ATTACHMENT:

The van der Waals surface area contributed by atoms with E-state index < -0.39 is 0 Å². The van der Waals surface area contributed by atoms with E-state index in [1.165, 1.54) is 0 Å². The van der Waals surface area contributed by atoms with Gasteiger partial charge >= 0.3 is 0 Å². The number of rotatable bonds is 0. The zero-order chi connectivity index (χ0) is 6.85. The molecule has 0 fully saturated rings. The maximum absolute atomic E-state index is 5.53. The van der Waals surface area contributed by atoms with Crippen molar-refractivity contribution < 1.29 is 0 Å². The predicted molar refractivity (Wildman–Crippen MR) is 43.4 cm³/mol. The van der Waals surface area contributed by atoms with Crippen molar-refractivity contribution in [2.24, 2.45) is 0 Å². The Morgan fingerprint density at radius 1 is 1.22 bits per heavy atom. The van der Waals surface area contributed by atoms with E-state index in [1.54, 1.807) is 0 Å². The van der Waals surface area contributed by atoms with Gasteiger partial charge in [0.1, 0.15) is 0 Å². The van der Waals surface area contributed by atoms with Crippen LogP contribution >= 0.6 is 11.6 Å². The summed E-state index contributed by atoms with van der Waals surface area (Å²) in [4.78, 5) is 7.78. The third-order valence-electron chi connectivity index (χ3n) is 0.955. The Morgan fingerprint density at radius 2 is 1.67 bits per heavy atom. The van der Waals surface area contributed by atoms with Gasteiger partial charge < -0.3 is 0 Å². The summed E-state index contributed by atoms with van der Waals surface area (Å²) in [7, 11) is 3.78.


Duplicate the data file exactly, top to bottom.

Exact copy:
The van der Waals surface area contributed by atoms with E-state index < -0.39 is 0 Å². The van der Waals surface area contributed by atoms with E-state index in [1.165, 1.54) is 0 Å². The van der Waals surface area contributed by atoms with Gasteiger partial charge >= 0.3 is 0 Å². The number of rotatable bonds is 0. The zero-order chi connectivity index (χ0) is 6.85. The molecule has 0 fully saturated rings. The maximum absolute atomic E-state index is 5.53. The van der Waals surface area contributed by atoms with Crippen molar-refractivity contribution < 1.29 is 0 Å². The predicted molar refractivity (Wildman–Crippen MR) is 43.4 cm³/mol. The van der Waals surface area contributed by atoms with Crippen molar-refractivity contribution in [2.24, 2.45) is 0 Å². The Morgan fingerprint density at radius 1 is 1.22 bits per heavy atom. The van der Waals surface area contributed by atoms with E-state index in [1.54, 1.807) is 0 Å². The van der Waals surface area contributed by atoms with Gasteiger partial charge in [0.1, 0.15) is 0 Å². The van der Waals surface area contributed by atoms with Crippen LogP contribution >= 0.6 is 11.6 Å². The summed E-state index contributed by atoms with van der Waals surface area (Å²) in [4.78, 5) is 7.78. The third-order valence-electron chi connectivity index (χ3n) is 0.955. The Morgan fingerprint density at radius 2 is 1.67 bits per heavy atom. The van der Waals surface area contributed by atoms with Gasteiger partial charge < -0.3 is 0 Å². The summed E-state index contributed by atoms with van der Waals surface area (Å²) in [7, 11) is 3.78.